11.14 Wed

Opinion

Change of course

Aug 21,2018
The presidential office, government and ruling party held an emergency meeting following the shocking July job data that showed the worst job conditions since the breakout of the global financial crisis. Instead of reversing the damaging income-led growth policy, the presidential office and ruling party proposed more fiscal spending and subsidies to buy time until the policy begins to generate positive results.

Jang Ha-sung, presidential policy chief, insisted that employment will pick up once the government’s policies on propping up income, innovation, and fairness in the economy take root. He asked for patience and confidence in the government. The policy chief made it clear that the government won’t veer away from the current progressive course.

Kim Tae-nyeon, the Democratic Party’s policy chief, proposed bigger fiscal expansion in 2019 to increase the budget for jobs growth. The Moon Jae-in government spent 54 trillion won ($48 billion) to create jobs this year, but unemployment has worsened. Fiscal spending without a real fix will just waste tax funds.

The July scoreboard was jaw-dropping. The number of new jobs stopped at 5,000 against a year ago in July, sharply below the average of more than 300,000 until last year. The number of unemployed also reached over 1 million for seven consecutive months this year. The situation was harsh on people in their 40s, the bread-winners in Korean families. Over the last year, 147,000 people in that age group lost jobs, the largest since 1998.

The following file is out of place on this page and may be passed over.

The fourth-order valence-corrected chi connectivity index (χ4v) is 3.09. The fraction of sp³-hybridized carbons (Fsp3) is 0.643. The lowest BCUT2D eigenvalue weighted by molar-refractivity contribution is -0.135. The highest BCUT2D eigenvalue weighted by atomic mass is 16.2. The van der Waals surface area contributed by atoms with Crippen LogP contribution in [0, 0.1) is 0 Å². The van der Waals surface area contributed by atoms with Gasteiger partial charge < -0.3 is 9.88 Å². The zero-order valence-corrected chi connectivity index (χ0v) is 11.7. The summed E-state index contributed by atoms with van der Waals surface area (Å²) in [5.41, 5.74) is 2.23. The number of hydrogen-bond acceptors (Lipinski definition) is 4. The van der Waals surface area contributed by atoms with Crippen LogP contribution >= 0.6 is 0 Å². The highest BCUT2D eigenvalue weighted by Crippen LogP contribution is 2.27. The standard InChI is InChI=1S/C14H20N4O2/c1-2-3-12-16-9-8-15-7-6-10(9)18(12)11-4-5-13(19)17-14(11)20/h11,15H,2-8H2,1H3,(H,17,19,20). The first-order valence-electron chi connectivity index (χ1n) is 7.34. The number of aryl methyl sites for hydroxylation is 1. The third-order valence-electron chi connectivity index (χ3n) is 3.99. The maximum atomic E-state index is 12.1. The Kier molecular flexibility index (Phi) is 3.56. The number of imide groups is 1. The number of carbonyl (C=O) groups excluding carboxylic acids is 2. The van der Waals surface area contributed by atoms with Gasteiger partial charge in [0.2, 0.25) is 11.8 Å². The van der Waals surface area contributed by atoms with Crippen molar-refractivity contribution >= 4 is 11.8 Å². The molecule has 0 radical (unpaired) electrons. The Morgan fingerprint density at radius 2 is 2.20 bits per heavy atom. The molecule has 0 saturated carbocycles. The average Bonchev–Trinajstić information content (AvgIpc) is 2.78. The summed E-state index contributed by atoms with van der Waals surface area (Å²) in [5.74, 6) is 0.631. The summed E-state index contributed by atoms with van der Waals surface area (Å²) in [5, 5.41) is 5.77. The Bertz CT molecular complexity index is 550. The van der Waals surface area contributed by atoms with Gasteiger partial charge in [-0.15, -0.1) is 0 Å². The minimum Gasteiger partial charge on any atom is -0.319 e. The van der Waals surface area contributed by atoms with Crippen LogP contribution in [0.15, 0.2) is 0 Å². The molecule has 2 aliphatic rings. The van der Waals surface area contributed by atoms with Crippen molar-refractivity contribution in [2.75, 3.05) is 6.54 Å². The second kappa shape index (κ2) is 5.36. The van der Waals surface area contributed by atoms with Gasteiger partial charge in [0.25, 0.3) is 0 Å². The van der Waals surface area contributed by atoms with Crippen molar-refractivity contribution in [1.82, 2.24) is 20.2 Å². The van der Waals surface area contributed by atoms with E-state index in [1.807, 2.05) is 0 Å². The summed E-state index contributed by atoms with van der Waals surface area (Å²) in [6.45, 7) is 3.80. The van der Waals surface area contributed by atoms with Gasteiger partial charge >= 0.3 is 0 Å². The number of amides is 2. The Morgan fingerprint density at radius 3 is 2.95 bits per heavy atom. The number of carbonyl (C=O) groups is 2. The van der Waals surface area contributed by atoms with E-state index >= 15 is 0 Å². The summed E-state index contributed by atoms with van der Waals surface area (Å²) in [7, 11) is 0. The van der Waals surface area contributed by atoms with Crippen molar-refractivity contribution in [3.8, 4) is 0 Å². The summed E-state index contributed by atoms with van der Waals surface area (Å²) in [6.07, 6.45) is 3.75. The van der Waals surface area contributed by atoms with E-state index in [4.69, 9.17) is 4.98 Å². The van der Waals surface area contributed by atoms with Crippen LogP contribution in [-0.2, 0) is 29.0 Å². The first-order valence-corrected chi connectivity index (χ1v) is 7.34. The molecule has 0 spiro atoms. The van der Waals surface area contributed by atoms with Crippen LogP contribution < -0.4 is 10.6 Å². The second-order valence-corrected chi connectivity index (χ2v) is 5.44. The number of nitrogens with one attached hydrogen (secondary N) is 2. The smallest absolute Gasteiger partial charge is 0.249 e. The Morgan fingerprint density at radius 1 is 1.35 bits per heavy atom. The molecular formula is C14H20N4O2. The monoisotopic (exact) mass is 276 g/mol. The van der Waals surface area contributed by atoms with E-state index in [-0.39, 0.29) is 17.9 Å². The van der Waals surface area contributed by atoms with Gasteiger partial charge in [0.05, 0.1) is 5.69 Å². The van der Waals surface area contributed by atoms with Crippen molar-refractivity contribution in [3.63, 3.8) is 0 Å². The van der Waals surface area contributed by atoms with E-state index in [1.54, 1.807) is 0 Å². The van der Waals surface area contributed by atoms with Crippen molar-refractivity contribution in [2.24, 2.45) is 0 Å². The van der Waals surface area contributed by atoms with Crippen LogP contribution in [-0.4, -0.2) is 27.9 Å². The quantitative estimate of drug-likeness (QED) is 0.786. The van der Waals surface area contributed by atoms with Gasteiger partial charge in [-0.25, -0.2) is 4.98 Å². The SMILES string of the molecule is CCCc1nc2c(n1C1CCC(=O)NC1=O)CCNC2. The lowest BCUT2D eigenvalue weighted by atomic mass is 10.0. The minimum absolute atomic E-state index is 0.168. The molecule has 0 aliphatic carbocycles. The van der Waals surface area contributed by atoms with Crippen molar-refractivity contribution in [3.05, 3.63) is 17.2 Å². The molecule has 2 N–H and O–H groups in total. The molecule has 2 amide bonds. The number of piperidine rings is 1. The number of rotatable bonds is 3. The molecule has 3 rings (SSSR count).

The government must surrender its unorthodox policy of inflating income to generate growth. Yet the ruling power is unready to depart from its signature policy. It finds all kinds of excuses to defend the policy. It points to the thinning working population for reduced job numbers and the scorching climate for poor business.

Other developed economies are enjoying heydays. The United States has achieved near perfection in employment. The employment rate in Japan hovers at 77 percent, compared with 67 percent in Korea. What has caused the gap is the hike in the minimum wage and anti-business policies that have dampened corporate investment and hiring.

Reversing the economic policy direction is urgent. The country could fall into a structural job and economic slump if it does not change course immediately. A plea for confidence and patience is cruel for shopkeepers and businesses that are rapidly running out of time.

JoongAng Ilbo, Aug. 20, Page 30
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